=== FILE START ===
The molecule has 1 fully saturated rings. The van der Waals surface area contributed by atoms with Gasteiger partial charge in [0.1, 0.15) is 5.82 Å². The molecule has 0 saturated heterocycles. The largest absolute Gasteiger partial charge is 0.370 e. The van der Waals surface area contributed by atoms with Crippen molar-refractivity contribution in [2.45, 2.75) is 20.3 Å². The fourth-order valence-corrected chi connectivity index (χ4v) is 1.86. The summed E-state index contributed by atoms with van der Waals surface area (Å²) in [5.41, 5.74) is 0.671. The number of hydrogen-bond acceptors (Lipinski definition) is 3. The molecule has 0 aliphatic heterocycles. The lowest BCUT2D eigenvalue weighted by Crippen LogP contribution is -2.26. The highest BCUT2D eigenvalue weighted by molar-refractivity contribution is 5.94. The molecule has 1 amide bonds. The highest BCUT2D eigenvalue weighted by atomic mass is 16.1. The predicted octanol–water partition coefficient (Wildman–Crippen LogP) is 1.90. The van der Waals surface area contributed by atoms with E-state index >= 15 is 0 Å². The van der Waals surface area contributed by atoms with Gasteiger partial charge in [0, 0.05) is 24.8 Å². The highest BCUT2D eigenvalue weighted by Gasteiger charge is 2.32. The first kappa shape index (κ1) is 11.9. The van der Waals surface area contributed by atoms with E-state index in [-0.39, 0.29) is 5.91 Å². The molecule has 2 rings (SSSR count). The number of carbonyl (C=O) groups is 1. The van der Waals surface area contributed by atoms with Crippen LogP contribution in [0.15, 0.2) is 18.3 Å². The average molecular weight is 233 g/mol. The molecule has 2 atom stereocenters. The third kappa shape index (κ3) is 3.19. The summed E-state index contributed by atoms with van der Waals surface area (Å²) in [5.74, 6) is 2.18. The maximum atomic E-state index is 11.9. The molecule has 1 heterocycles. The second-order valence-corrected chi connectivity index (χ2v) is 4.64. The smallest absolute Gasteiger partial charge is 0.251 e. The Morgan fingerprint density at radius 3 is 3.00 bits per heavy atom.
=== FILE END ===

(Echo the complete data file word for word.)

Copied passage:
The molecule has 1 fully saturated rings. The van der Waals surface area contributed by atoms with Gasteiger partial charge in [0.1, 0.15) is 5.82 Å². The molecule has 0 saturated heterocycles. The largest absolute Gasteiger partial charge is 0.370 e. The van der Waals surface area contributed by atoms with Crippen molar-refractivity contribution in [2.45, 2.75) is 20.3 Å². The fourth-order valence-corrected chi connectivity index (χ4v) is 1.86. The summed E-state index contributed by atoms with van der Waals surface area (Å²) in [5.41, 5.74) is 0.671. The number of hydrogen-bond acceptors (Lipinski definition) is 3. The molecule has 0 aliphatic heterocycles. The lowest BCUT2D eigenvalue weighted by Crippen LogP contribution is -2.26. The highest BCUT2D eigenvalue weighted by molar-refractivity contribution is 5.94. The molecule has 1 amide bonds. The highest BCUT2D eigenvalue weighted by atomic mass is 16.1. The predicted octanol–water partition coefficient (Wildman–Crippen LogP) is 1.90. The van der Waals surface area contributed by atoms with E-state index >= 15 is 0 Å². The van der Waals surface area contributed by atoms with Gasteiger partial charge in [0, 0.05) is 24.8 Å². The highest BCUT2D eigenvalue weighted by Gasteiger charge is 2.32. The first kappa shape index (κ1) is 11.9. The van der Waals surface area contributed by atoms with E-state index in [-0.39, 0.29) is 5.91 Å². The molecule has 2 rings (SSSR count). The number of carbonyl (C=O) groups is 1. The van der Waals surface area contributed by atoms with Crippen LogP contribution in [0.15, 0.2) is 18.3 Å². The average molecular weight is 233 g/mol. The molecule has 2 atom stereocenters. The third kappa shape index (κ3) is 3.19. The summed E-state index contributed by atoms with van der Waals surface area (Å²) in [5.74, 6) is 2.18. The maximum atomic E-state index is 11.9. The molecule has 1 heterocycles. The second-order valence-corrected chi connectivity index (χ2v) is 4.64. The smallest absolute Gasteiger partial charge is 0.251 e. The Morgan fingerprint density at radius 3 is 3.00 bits per heavy atom.